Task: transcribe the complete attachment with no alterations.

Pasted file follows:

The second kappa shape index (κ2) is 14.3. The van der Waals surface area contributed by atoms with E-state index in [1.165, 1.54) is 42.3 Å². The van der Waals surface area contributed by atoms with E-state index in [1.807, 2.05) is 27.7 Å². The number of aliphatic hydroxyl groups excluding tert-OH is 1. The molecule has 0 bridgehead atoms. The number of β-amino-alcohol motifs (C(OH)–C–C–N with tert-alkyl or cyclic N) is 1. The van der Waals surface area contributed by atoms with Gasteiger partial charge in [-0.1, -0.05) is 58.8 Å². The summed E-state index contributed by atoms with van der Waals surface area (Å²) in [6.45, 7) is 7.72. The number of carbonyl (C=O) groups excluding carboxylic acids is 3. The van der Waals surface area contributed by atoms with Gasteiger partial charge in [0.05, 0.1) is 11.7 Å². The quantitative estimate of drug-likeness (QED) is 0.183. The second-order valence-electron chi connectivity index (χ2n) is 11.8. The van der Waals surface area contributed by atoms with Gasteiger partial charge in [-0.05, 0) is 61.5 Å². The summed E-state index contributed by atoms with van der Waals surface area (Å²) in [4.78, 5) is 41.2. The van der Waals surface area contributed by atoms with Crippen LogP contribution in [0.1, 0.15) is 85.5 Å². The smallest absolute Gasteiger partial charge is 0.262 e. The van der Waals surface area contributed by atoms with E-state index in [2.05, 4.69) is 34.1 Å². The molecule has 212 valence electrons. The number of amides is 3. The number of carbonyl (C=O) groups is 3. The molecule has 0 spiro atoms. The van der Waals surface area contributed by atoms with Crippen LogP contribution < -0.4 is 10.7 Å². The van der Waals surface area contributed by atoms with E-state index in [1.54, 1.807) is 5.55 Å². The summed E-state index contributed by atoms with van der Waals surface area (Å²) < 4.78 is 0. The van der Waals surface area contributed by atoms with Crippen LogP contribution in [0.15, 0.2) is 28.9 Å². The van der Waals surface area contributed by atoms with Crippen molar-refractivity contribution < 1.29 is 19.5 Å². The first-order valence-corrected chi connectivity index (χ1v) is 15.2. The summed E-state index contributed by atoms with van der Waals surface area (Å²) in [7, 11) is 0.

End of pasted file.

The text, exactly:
The second kappa shape index (κ2) is 14.3. The van der Waals surface area contributed by atoms with E-state index in [1.165, 1.54) is 42.3 Å². The van der Waals surface area contributed by atoms with E-state index in [1.807, 2.05) is 27.7 Å². The number of aliphatic hydroxyl groups excluding tert-OH is 1. The molecule has 0 bridgehead atoms. The number of β-amino-alcohol motifs (C(OH)–C–C–N with tert-alkyl or cyclic N) is 1. The van der Waals surface area contributed by atoms with Gasteiger partial charge in [-0.1, -0.05) is 58.8 Å². The summed E-state index contributed by atoms with van der Waals surface area (Å²) in [6.45, 7) is 7.72. The number of carbonyl (C=O) groups excluding carboxylic acids is 3. The van der Waals surface area contributed by atoms with Gasteiger partial charge in [0.05, 0.1) is 11.7 Å². The quantitative estimate of drug-likeness (QED) is 0.183. The second-order valence-electron chi connectivity index (χ2n) is 11.8. The van der Waals surface area contributed by atoms with Gasteiger partial charge in [-0.05, 0) is 61.5 Å². The summed E-state index contributed by atoms with van der Waals surface area (Å²) in [4.78, 5) is 41.2. The van der Waals surface area contributed by atoms with Crippen LogP contribution in [0.1, 0.15) is 85.5 Å². The smallest absolute Gasteiger partial charge is 0.262 e. The van der Waals surface area contributed by atoms with E-state index in [2.05, 4.69) is 34.1 Å². The molecule has 212 valence electrons. The number of amides is 3. The number of carbonyl (C=O) groups is 3. The molecule has 0 spiro atoms. The van der Waals surface area contributed by atoms with Crippen LogP contribution < -0.4 is 10.7 Å². The van der Waals surface area contributed by atoms with E-state index in [1.54, 1.807) is 5.55 Å². The summed E-state index contributed by atoms with van der Waals surface area (Å²) < 4.78 is 0. The van der Waals surface area contributed by atoms with Crippen LogP contribution in [0.15, 0.2) is 28.9 Å². The van der Waals surface area contributed by atoms with Crippen molar-refractivity contribution < 1.29 is 19.5 Å². The first-order valence-corrected chi connectivity index (χ1v) is 15.2. The summed E-state index contributed by atoms with van der Waals surface area (Å²) in [7, 11) is 0.